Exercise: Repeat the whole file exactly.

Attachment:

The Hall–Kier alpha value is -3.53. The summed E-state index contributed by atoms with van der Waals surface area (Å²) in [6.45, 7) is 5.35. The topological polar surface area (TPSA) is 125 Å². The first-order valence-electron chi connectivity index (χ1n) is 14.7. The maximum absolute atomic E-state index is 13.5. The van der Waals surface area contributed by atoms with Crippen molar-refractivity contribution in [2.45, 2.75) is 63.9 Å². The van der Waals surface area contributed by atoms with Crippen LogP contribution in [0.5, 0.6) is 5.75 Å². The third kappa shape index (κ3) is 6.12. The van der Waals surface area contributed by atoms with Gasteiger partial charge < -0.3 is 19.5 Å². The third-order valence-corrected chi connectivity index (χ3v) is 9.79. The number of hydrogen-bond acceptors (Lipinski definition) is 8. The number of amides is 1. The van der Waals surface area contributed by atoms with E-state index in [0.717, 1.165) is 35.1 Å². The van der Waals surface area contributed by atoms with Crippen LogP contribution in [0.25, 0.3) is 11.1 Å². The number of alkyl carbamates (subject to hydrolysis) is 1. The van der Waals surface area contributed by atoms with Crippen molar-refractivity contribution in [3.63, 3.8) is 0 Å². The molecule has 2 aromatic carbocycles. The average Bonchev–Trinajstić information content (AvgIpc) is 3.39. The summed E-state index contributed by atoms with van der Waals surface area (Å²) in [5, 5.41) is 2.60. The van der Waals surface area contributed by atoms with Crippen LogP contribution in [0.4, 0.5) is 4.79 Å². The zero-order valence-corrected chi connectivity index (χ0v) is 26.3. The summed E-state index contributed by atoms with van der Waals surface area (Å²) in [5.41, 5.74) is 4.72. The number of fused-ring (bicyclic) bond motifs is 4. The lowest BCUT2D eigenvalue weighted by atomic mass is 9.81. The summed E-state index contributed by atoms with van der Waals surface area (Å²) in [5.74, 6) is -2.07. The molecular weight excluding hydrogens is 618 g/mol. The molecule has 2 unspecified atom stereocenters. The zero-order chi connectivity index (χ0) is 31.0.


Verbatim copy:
The Hall–Kier alpha value is -3.53. The summed E-state index contributed by atoms with van der Waals surface area (Å²) in [6.45, 7) is 5.35. The topological polar surface area (TPSA) is 125 Å². The first-order valence-electron chi connectivity index (χ1n) is 14.7. The maximum absolute atomic E-state index is 13.5. The van der Waals surface area contributed by atoms with Crippen molar-refractivity contribution in [2.45, 2.75) is 63.9 Å². The van der Waals surface area contributed by atoms with Crippen LogP contribution in [0.5, 0.6) is 5.75 Å². The third kappa shape index (κ3) is 6.12. The van der Waals surface area contributed by atoms with Gasteiger partial charge < -0.3 is 19.5 Å². The third-order valence-corrected chi connectivity index (χ3v) is 9.79. The number of hydrogen-bond acceptors (Lipinski definition) is 8. The number of amides is 1. The van der Waals surface area contributed by atoms with E-state index in [0.717, 1.165) is 35.1 Å². The van der Waals surface area contributed by atoms with Crippen LogP contribution in [0.25, 0.3) is 11.1 Å². The number of alkyl carbamates (subject to hydrolysis) is 1. The van der Waals surface area contributed by atoms with Crippen molar-refractivity contribution in [3.63, 3.8) is 0 Å². The molecule has 2 aromatic carbocycles. The average Bonchev–Trinajstić information content (AvgIpc) is 3.39. The summed E-state index contributed by atoms with van der Waals surface area (Å²) in [5, 5.41) is 2.60. The van der Waals surface area contributed by atoms with Crippen LogP contribution in [0.4, 0.5) is 4.79 Å². The zero-order valence-corrected chi connectivity index (χ0v) is 26.3. The summed E-state index contributed by atoms with van der Waals surface area (Å²) in [5.41, 5.74) is 4.72. The number of fused-ring (bicyclic) bond motifs is 4. The lowest BCUT2D eigenvalue weighted by atomic mass is 9.81. The summed E-state index contributed by atoms with van der Waals surface area (Å²) in [5.74, 6) is -2.07. The molecular weight excluding hydrogens is 618 g/mol. The molecule has 2 unspecified atom stereocenters. The zero-order chi connectivity index (χ0) is 31.0.